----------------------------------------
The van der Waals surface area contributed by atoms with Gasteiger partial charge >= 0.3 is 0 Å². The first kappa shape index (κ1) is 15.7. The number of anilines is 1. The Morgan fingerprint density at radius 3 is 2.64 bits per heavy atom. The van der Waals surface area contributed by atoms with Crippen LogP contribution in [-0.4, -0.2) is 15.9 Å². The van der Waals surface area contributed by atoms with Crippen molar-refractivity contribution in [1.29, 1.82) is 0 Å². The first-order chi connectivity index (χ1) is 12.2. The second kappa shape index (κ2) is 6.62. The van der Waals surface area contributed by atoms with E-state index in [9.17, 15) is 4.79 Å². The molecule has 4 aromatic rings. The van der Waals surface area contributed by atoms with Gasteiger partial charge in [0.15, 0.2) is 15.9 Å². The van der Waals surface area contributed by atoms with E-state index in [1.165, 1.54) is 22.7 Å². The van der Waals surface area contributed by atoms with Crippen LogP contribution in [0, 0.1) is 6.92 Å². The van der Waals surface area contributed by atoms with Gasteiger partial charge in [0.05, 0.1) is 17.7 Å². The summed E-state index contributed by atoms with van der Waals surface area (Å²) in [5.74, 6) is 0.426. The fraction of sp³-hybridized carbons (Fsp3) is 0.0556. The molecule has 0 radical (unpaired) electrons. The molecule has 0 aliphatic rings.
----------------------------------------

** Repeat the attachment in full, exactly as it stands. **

The van der Waals surface area contributed by atoms with Gasteiger partial charge >= 0.3 is 0 Å². The first kappa shape index (κ1) is 15.7. The number of anilines is 1. The Morgan fingerprint density at radius 3 is 2.64 bits per heavy atom. The van der Waals surface area contributed by atoms with Crippen LogP contribution in [-0.4, -0.2) is 15.9 Å². The van der Waals surface area contributed by atoms with Crippen molar-refractivity contribution in [1.29, 1.82) is 0 Å². The first-order chi connectivity index (χ1) is 12.2. The second kappa shape index (κ2) is 6.62. The van der Waals surface area contributed by atoms with E-state index in [9.17, 15) is 4.79 Å². The molecule has 4 aromatic rings. The van der Waals surface area contributed by atoms with Gasteiger partial charge in [0.15, 0.2) is 15.9 Å². The van der Waals surface area contributed by atoms with E-state index in [1.165, 1.54) is 22.7 Å². The van der Waals surface area contributed by atoms with Crippen LogP contribution in [0, 0.1) is 6.92 Å². The van der Waals surface area contributed by atoms with Gasteiger partial charge in [0.05, 0.1) is 17.7 Å². The summed E-state index contributed by atoms with van der Waals surface area (Å²) in [5.74, 6) is 0.426. The fraction of sp³-hybridized carbons (Fsp3) is 0.0556. The molecule has 0 radical (unpaired) electrons. The molecule has 0 aliphatic rings.